"Be it known to all of you, my dear friends of the Mountain Dogs, that you are standing here on the grounds, surrounded by the park and house of the late famous animal lover, who:
"In 1892 brought the `Dürrbächler´ (i.e. the ancient name for the Bernese Mountain Dog) to Burgdorf, Switzerland, and then again exhibited them in1912 in Bern, Switzerland. He then became a successful breeder of those dogs for many years.
"In 1912 he brought the Entlebucher and exhibited them in 1913 in Langenthal, Switzerland, for the very first time.
And that he was the one who rescued the Big Swiss Mountain Dog from extinction!
"That was Franz Schertenleib of Rothöhe, Switzerland. Thanks be to him!
"How did this happen? As late as 1850 the Big Swiss Mountain Dog could be found all over Switzerland. Then, imported dogs of famous names and with pedigrees replaced him - he, "the common butcher´s dog without descent and name of breed." One did not see the fact that he was to be found everywhere: proof the animal to be a balanced, indigenous native old race of better, higher content, better than the displacers. By 1880 he was almost totally undiscoverable.
Then, on a journey, our friend Franz Schertenleib met in Schöntannen, Switzerland, between the towns of Schwarzenberg and Gurnigel a big dog like he never had seen before. Colored as the Dürrbächler but with short hair and a stronger, bigger build.
"Franz Schertenleib was so impressed by the animal that he bought it and brought it to the judges-ring together with his Bernese in September 1908. He wanted to know, if the dog was something special, he expected no evaluation, he said. I, the judge looked at the dog strictly, then I joyfully shouted, "there, you have recovered the big `Bläß´***(bläss or blaze), believed lost!! The Big Swiss Mountain Dog." And with that remark I gladly gave him a rating of "vorzüglich" excellent and the first prize. Possibly this breed was to be rescued.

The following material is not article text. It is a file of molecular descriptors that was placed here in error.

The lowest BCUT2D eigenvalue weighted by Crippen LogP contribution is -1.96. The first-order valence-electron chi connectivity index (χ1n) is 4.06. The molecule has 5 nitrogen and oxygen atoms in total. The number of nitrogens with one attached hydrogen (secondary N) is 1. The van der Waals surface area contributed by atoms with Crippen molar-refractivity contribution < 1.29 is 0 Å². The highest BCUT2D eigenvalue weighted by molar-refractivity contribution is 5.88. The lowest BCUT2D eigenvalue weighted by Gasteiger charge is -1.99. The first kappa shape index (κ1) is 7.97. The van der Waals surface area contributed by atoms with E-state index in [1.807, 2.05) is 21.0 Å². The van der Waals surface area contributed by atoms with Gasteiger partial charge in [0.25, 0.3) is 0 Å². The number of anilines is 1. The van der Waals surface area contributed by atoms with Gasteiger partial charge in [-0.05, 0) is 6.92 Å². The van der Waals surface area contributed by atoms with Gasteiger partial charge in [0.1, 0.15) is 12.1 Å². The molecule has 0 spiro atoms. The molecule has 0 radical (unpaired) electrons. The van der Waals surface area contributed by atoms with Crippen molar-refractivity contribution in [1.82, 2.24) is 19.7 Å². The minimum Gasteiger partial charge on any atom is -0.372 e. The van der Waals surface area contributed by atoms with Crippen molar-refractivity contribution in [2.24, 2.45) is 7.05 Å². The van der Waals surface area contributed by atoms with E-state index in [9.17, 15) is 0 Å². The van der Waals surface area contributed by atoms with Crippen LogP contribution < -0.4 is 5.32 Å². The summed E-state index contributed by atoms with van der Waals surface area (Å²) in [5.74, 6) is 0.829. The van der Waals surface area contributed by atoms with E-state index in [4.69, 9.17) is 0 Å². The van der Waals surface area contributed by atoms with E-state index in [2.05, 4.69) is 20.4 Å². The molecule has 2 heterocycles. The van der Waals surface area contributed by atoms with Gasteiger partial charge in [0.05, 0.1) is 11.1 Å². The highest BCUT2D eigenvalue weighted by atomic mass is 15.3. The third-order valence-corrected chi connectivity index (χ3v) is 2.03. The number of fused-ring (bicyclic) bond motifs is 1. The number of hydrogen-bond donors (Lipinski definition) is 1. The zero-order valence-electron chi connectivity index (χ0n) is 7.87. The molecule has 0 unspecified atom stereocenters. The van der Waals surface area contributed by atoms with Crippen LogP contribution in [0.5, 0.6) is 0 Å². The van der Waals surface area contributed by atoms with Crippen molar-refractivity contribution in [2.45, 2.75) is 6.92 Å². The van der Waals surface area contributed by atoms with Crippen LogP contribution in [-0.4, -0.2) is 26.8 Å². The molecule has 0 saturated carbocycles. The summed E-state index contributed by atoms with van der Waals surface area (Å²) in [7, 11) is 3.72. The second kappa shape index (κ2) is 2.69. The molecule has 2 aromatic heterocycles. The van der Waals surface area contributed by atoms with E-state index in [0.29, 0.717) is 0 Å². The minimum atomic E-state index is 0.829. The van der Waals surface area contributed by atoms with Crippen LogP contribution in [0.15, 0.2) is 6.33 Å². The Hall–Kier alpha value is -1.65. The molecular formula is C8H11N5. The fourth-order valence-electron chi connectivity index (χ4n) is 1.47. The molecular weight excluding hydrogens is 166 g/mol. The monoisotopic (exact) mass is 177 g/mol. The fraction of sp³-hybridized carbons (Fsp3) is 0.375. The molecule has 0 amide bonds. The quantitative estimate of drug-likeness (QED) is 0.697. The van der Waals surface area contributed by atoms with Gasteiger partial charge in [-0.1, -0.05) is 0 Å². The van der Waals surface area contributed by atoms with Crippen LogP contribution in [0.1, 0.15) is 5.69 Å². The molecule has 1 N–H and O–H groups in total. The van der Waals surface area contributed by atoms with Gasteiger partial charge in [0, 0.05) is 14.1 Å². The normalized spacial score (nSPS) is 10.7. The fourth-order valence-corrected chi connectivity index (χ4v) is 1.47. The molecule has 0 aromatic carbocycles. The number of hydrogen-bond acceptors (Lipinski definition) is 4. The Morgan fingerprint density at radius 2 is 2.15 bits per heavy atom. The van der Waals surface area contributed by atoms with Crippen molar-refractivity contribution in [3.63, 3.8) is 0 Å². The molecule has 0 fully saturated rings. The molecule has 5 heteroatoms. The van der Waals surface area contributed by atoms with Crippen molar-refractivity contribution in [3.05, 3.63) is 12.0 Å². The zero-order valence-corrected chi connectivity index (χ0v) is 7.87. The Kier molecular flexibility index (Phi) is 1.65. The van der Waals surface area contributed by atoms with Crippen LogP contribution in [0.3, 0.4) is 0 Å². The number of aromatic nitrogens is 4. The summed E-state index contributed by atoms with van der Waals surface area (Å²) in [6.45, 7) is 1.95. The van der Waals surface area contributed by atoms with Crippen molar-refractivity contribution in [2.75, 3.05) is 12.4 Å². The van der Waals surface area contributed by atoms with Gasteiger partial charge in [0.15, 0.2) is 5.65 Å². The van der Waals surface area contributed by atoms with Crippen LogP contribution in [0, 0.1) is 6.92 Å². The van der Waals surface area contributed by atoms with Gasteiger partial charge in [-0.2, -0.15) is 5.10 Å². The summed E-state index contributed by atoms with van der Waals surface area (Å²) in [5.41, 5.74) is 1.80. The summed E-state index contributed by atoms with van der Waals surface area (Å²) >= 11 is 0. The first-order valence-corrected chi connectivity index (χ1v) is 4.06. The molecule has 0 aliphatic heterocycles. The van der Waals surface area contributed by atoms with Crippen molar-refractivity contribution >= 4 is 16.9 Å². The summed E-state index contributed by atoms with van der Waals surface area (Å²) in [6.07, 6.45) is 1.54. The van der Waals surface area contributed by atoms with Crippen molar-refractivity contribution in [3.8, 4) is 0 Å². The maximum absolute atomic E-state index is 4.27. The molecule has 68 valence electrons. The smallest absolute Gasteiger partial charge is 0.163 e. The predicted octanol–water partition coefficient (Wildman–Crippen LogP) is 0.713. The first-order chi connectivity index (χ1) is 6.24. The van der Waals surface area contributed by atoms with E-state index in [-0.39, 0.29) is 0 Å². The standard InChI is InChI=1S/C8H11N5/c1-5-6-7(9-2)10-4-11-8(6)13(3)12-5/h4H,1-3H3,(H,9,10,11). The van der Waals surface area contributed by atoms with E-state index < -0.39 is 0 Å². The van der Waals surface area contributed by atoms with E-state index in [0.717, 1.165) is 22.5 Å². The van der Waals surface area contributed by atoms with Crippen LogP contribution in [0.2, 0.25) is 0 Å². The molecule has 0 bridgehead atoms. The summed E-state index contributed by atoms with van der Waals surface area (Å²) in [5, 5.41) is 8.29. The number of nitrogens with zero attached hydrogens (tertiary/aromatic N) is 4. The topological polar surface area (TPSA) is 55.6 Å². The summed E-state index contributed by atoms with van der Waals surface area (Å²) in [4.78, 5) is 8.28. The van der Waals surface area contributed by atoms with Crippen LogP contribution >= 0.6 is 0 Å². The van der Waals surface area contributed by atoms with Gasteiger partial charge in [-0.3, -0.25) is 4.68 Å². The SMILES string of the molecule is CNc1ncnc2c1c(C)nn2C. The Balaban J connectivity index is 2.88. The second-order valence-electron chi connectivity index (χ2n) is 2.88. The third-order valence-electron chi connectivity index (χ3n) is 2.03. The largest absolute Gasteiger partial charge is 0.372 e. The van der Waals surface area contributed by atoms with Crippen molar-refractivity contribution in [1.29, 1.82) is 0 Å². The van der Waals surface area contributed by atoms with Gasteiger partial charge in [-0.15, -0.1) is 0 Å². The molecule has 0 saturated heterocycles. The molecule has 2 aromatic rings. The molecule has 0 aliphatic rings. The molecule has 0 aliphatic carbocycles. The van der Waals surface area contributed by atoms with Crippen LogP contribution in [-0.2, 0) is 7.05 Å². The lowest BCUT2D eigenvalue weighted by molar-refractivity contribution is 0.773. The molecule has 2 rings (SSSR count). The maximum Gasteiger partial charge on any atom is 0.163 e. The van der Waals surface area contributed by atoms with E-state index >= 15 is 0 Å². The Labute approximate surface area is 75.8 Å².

"And with these words the race was baptized, and the SKG (Schweizer Kynologische Gesellschaft-Swiss Cynological Society) was the baptismal maid. Today, "Bello vom Schloßgut" would still be a winner. Soon Franz Schertenleib, the eager searcher, looked for, found and brought other Big Swiss Mountain Dogs, like "Barry" for Mr. Imhof, and "Belline" for Mr. Jaussi and some others. The ancestors of a whole race now were together! Good luck to you, multiply!
Off course, if we wanted to rescue the old breed we could not be modestly silent. At first they were discussed in the judges´ reports and requested for further search for the still existing breed, then exhibited. At a following exhibition there were 4, then 8, then 10 "Big Swiss" presented. Our president now estimates the number at about 300. Some 28 years ago we, the deceased or decrepit, found our breed again and recognized it. All of you have now, for a quarter of a century bred, educated, and practically held her and raised her.
"My hearty thanks to all of you and especially the leaders of our clubs together with this plea: Be faithful to our club and our breed, faithful as the Big Mountain Dog."
May l,1936 Albert Heim